- The Washington Times - Monday, November 23, 2009

WASHINGTON (AP) — A leading Senate Democrat said Monday his party is determined to push through a health care overhaul bill with or without Republican support because the “system is broken.”

“We prefer to go at it with Republicans if we can reach compromises in some areas,” said Sen. Charles Schumer. “But we’re not going to not pass a bill.”

Schumer dueled with Republican Sen. Kay Bailey Hutchison on a network morning news show in the wake of a key Senate vote Saturday night that advanced a 10-year, $959 billion health bill to full debate. Hutchison argued that “you’re going to put taxes and mandates on business” that would be a drag on an economy still struggling to recover from recession.

Congressional Democrats are trying to resolve differences within their rank and file over abortion, taxes and letting the government sell health insurance as a competitor with private insurers. Those are all crucial policy questions, and House and Senate Democrats have taken conflicting approaches.

The United States is the only developed nation that does not have a comprehensive national health care plan. Nearly 50 million of the country’s more than 300 million people are uninsured. The government provides coverage for the poor and elderly, but most Americans rely on private insurance, usually received through their employers.

Appearing on NBC’s “Today” show Monday, Schumer said, “We all know we have to give a little. … If we don’t do anything, that is the worst situation, and we have a good bill.” He said lawmakers must come together because “the health care system is broken.”

Schumer argued that Republican critics “haven’t put any alternative on the floor.”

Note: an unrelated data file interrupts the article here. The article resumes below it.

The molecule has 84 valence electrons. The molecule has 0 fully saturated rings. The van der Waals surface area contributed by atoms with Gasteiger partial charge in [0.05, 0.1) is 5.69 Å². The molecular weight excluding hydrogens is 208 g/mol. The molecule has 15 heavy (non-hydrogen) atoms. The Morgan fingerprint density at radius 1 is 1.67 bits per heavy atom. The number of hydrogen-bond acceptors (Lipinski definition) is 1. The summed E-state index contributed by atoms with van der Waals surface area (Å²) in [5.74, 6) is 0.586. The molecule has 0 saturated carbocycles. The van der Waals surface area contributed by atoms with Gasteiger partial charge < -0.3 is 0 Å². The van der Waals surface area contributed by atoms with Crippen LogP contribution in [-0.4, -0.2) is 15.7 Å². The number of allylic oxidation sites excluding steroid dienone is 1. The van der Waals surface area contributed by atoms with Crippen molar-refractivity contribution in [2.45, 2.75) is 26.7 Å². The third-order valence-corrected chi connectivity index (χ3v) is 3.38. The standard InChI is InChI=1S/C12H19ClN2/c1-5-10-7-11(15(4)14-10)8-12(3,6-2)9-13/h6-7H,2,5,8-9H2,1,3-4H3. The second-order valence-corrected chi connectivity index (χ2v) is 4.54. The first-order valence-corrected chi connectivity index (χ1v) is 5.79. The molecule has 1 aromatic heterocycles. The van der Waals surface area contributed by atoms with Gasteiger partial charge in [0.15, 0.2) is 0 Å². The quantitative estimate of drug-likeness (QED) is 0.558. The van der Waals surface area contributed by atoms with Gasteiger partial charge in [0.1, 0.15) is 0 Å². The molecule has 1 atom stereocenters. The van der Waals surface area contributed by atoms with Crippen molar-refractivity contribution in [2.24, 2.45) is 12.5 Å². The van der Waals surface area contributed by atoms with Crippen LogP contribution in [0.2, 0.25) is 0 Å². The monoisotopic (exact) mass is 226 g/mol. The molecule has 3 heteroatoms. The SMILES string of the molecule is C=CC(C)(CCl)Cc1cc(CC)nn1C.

Hutchison called it “a terrible idea at this time.” She said that Republicans “have put alternatives on the floor,” including individual tax credits that would not include cutting Medicare and permitting a government takeover of the health care system.

The Democratic measures would leave 12 million or more eligible Americans uninsured. Many middle-class families who’d now be required to buy coverage would still find the premiums a stretch, even with government aid. A new federal fund to provide temporary coverage for people with health problems would quickly run out of cash.

The House passed its health care bill 220-215 earlier this month. The Senate cleared the way Saturday for debate on legislation unveiled by Majority Leader Harry Reid. The bill, a compromise between two committee-passed versions, could undergo significant changes as senators amend it during weeks of arduous debate ahead.

Both bills would require all Americans to carry health insurance, with government help to make premiums more affordable. They would ban insurance companies from denying coverage or charging more to people with health problems. They would set up new insurance markets for those who now have the hardest time finding and keeping coverage — self-employed people and small businesses. Americans insured through big employer plans would gain new consumer protections but wouldn’t face major changes.

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